Published online by Cambridge University Press: 26 June 2019
ROBERT LOWELL HAD a genius for discipleship—and he was a lifelong learner, perpetually evolving his craft and extending his reach. As a young writer, Lowell established close relationships with an extraordinary range of senior mentors, a tricky undertaking since many of these elders had staked out positions in opposing literary camps. The opening pages of Lowell's Letters, edited by Saskia Hamilton, show Lowell cultivating—at first with a certain endearing naiveté—connections with more than one of these various elder literary mentors. And then there's the famous story of the young Lowell camping out in a Sears Roebuck tent on Allen Tate's lawn, while Tate, his wife Caroline Gordon, and their friend Ford Madox Ford looked on bemused. By the time Lowell hit his full artistic stride, he had established relationships with such senior literary mentors as Tate, Ford, Robert Frost, John Crowe Ransom, George Santayana, William Carlos Williams, and T. S. Eliot—just to name a few.
At the same time, Lowell was developing relationships with contemporaries who were just a few years older than he was—I have called these his “peer-mentors”—including Elizabeth Bishop, Randall Jarrell, John Berryman, Delmore Schwartz, Mary McCarthy, and Theodore Roethke. Lowell had much to learn from these slightly elder contemporaries—as well as much to impart. When Lowell became himself a teacher and grew into a senior literary presence, he influenced successive generations of younger poets, including, among many others, W. D. Snodgrass, Sylvia Plath, Anne Sexton, Frank Bidart, and Derek Walcott. Yet even as Lowell helped to inspire and encourage the work of these younger poets, he often seemed to discover suggestions in their work that helped him to extend his art and to generate a significant number of important poems—poems that serve to exemplify for Lowell what I am calling the “power of influence.”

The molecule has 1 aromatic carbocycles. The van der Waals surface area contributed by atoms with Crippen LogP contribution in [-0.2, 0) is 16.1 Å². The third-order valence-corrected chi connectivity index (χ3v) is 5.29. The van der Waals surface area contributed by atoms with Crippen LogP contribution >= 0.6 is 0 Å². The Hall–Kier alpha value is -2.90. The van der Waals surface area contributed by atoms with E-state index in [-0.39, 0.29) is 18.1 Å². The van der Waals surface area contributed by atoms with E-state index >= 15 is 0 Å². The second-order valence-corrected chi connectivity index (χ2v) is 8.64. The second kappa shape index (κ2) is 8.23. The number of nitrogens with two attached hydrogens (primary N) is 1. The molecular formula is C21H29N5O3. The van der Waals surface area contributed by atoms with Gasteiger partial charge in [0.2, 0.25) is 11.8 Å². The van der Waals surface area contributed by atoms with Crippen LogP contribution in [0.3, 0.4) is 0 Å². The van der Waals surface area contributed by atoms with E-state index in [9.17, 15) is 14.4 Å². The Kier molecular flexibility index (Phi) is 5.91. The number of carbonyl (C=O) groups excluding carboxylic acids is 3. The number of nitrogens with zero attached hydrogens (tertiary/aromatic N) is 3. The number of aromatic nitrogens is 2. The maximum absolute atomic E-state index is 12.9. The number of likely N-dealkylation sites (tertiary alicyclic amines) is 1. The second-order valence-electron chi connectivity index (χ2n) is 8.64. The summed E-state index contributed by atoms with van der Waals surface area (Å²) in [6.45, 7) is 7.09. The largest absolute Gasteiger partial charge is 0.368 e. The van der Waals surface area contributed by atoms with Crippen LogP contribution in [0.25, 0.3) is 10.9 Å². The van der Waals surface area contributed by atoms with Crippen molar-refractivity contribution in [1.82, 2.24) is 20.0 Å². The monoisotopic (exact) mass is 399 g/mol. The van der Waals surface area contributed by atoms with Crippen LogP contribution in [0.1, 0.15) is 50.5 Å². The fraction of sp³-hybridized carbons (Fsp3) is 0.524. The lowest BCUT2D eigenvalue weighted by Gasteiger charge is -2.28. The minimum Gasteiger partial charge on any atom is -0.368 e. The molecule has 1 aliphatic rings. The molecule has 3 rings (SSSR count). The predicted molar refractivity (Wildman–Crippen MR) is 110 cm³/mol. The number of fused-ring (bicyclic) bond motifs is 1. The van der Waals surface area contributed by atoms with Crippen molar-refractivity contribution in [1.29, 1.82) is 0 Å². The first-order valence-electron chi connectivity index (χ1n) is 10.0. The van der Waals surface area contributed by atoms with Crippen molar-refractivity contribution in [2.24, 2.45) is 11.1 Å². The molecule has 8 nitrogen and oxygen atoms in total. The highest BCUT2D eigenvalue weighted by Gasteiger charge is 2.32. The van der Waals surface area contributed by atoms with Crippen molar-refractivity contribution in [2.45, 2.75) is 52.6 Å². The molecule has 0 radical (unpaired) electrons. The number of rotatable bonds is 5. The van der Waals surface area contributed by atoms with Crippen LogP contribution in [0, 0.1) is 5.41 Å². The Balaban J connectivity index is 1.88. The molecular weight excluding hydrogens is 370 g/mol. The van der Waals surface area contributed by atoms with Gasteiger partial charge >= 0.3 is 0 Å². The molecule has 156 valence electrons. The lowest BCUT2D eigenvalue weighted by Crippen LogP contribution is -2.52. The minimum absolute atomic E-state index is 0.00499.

Lowell's poetry might be read in significant measure as a catalogue of ongoing conversations with individuals who shaped his life and art in important ways. What is striking about Lowell's relationships with literary elders, contemporaries, and juniors—and the poems he wrote about them—is their quality of give-and-take.